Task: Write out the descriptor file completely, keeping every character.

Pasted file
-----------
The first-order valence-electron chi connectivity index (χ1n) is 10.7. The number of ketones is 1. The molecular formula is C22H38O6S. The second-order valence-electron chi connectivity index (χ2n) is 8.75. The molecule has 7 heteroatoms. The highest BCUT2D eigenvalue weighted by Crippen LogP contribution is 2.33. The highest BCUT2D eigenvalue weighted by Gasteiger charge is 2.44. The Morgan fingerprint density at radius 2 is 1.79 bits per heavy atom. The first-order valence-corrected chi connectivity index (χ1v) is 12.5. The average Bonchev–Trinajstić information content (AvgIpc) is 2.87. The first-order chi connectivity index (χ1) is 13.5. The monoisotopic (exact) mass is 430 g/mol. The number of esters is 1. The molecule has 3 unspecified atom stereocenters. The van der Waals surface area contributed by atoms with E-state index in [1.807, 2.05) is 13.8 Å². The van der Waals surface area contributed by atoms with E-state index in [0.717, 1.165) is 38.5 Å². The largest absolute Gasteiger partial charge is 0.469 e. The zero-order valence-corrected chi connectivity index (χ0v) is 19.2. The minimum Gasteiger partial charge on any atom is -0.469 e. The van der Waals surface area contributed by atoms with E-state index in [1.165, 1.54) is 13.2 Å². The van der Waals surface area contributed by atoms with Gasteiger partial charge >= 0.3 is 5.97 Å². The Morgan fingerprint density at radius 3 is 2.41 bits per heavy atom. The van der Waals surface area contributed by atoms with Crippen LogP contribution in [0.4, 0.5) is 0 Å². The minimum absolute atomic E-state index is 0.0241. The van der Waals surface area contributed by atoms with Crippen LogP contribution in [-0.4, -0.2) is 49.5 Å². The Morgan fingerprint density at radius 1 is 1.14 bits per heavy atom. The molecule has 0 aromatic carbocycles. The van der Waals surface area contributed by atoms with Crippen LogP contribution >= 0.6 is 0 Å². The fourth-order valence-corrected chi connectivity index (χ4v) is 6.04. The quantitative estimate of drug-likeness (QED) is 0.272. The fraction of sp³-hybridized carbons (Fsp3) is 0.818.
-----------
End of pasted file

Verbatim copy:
The first-order valence-electron chi connectivity index (χ1n) is 10.7. The number of ketones is 1. The molecular formula is C22H38O6S. The second-order valence-electron chi connectivity index (χ2n) is 8.75. The molecule has 7 heteroatoms. The highest BCUT2D eigenvalue weighted by Crippen LogP contribution is 2.33. The highest BCUT2D eigenvalue weighted by Gasteiger charge is 2.44. The Morgan fingerprint density at radius 2 is 1.79 bits per heavy atom. The first-order valence-corrected chi connectivity index (χ1v) is 12.5. The average Bonchev–Trinajstić information content (AvgIpc) is 2.87. The first-order chi connectivity index (χ1) is 13.5. The monoisotopic (exact) mass is 430 g/mol. The number of esters is 1. The molecule has 3 unspecified atom stereocenters. The van der Waals surface area contributed by atoms with E-state index in [1.807, 2.05) is 13.8 Å². The van der Waals surface area contributed by atoms with E-state index in [0.717, 1.165) is 38.5 Å². The largest absolute Gasteiger partial charge is 0.469 e. The zero-order valence-corrected chi connectivity index (χ0v) is 19.2. The minimum Gasteiger partial charge on any atom is -0.469 e. The van der Waals surface area contributed by atoms with E-state index in [1.165, 1.54) is 13.2 Å². The van der Waals surface area contributed by atoms with Gasteiger partial charge >= 0.3 is 5.97 Å². The Morgan fingerprint density at radius 3 is 2.41 bits per heavy atom. The van der Waals surface area contributed by atoms with Crippen LogP contribution in [0.4, 0.5) is 0 Å². The minimum absolute atomic E-state index is 0.0241. The van der Waals surface area contributed by atoms with Crippen LogP contribution in [-0.4, -0.2) is 49.5 Å². The Morgan fingerprint density at radius 1 is 1.14 bits per heavy atom. The molecule has 0 aromatic carbocycles. The van der Waals surface area contributed by atoms with Crippen LogP contribution >= 0.6 is 0 Å². The fourth-order valence-corrected chi connectivity index (χ4v) is 6.04. The quantitative estimate of drug-likeness (QED) is 0.272. The fraction of sp³-hybridized carbons (Fsp3) is 0.818.